Eagles back for more

Playing in last year’s tournament breeds familiarity

Senior Toby Sanders leads a group of experienced Milano golfers at the state tourney. Senior Toby Sanders leads a group of experienced Milano golfers at the state tourney. MILANO—When it comes to the state golf tournament, the Milano Eagles golf quintet are hoping the old adage, “familiarity breeds contempt” doesn’t apply to them.

For the second straight year and consequently, only the second time in school history, Milano will compete for a state title.

The Eagles are set to participate in the UIL Class A state golf tournament Thursday and Friday at Lions Municipal Golf Course in Austin. The first group will tee off at 8 a.m. each day.

Milano qualified for the state golf meet in 2011 as well, finishing just off the medal stand, tying for fourth as a team.

“Our region got a lot tougher this year with Weimar and Normangee joining us after UIL realignment. These guys worked on their games a bunch over last summer and fall, because they really wanted to get back to state,” Eagles golf coach Brad Jones said.

“These guys are not just good golfers but great young men. They always seem to be the member of their group that puts the flag back in the hole after the group finishes.

“That tells me that they are not just concerned about themselves, but they also want to honor the game of golf and play the game the right way. No coach could ask for anything more.”

The Eagles qualified for a return trip to the state tournament after finishing third in the Region IV meet held April 15-16 at Brenham Country Club. Milano finished behind Weimar’s Team A and Team B.

Weimar’s two teams finished one-two in last year’s Class 2A state golf tournament.

At the Region IV meet, Weimar’s A team took top honors with a score of (316-311) 627, while Weimar’s B squad shot a (338-345) 683 to finish second.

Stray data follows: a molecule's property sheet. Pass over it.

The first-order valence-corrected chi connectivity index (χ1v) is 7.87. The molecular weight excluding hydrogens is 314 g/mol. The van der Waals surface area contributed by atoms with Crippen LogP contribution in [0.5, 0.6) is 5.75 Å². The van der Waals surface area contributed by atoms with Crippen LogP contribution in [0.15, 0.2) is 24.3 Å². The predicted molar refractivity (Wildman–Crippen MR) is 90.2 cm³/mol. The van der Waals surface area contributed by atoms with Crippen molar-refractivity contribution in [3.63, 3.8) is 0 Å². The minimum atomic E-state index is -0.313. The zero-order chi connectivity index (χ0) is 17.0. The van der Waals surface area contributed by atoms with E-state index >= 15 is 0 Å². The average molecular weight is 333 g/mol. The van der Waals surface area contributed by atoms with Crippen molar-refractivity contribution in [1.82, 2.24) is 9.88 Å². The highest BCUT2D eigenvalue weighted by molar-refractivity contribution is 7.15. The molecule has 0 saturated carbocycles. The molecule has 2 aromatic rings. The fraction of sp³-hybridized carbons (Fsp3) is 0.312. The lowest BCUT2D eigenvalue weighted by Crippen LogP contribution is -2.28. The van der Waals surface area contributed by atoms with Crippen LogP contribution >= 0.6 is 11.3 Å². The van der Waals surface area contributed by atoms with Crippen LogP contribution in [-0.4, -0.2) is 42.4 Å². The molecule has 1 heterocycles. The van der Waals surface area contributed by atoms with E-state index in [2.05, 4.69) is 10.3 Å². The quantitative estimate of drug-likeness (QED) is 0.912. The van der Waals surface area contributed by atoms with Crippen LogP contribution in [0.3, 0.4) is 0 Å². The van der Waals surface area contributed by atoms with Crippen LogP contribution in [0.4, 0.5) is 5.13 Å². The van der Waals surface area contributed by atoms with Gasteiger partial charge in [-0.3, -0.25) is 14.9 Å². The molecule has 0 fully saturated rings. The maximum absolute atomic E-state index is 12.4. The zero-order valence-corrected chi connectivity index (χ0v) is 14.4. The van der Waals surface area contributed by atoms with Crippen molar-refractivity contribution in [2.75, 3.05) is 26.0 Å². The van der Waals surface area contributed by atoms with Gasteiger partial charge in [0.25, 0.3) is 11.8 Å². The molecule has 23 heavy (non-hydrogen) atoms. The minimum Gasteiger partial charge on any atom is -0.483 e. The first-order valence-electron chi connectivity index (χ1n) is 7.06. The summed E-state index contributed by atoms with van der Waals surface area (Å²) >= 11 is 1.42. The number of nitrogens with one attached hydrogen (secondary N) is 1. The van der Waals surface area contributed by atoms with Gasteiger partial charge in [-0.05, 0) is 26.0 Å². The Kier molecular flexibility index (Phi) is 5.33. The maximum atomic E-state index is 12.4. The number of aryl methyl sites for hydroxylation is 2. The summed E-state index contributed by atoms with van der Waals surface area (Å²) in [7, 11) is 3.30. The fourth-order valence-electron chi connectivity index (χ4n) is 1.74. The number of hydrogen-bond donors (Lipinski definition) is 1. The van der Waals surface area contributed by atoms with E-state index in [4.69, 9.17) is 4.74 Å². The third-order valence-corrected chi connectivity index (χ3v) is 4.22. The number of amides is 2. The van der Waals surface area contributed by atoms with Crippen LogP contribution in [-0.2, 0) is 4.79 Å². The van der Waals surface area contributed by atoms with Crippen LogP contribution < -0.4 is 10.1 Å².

Milano’s team combined for a score of (345-347) 692 at the regional contest.

The Eagles won the District 27A title on March 25.

Mader led the Eagles at regionals, shooting a two-day total of 162, followed by Sanders with a 168.

Individually Mader was seventh overall and Sanders tied for 13th place.

Willingham and Walton each had a two-day score of 181 and Taylor shot a 227.

“Playing in last year’s tournament has to help. This year was their second trip in a row to regionals, and they shot 33 shots better than last year,” Jones said. “Being comfortable with the course and the environ- ment of being at state should help the guys feel a sense of comfort compared to last year.”

Other teams competing at the state tournament include defending state champion Rankin, Eldorado and Panhandle from Region I; Seymour, Stamford and Throckmorton from Region II; Martin’s Mill (second place team last year), Brookeland and Harleton from Region III.

“I expect us to compete well with most of the teams, with maybe Weimar’s A team being the best team in the field. Of course, Weimar’s A and B teams got first and second place in the 2A state tournament last year, and Rankin won the class A tournament and returns the nucleus of their team,” Jones said. “When I was at Iraan, Rankin would come over to play at the Iraan course all the time. The two coaches sons, (the Thompsons) from Rankin can flat out play the game. They will definitely contend for the individual medalist honors.”

Jones thinks that the Eagles could get on the medal stand this year.

“This is the state meet, so there won’t be any bad teams there. Like I said, Weimar A and Rankin are probably the favorites. I feel like we can definitely compete for a medal,” Jones said. “But winning a medal won’t be our first goal. Our first goal will be to execute one shot at a time and let the results take care of themselves.”

Lions Municipal course, located at 2901 Enfield Drive in Austin, was built by the Lions Club in 1928 and has served the citizens of Austin since 1934. Notable golfers on the course include Ben Hogan, Byron Nelson, Tom Kite and Ben Crenshaw.

“Old Muny” is just 6,001 yards in total, the narrow tree-lined fairways and small greens should challenge all contestants at the Class A state tournament.

“The course has a reputation of being short and very narrow. Courses like this tend to favor the players who can play target golf over the guys who just grab the driver and bomb the ball off the tee,” Jones said. “My guys understand that we will need to play for position off the tee instead of distance. Hitting to a certain part of the fairway on each hole will be more important than hitting the ball a long way.”

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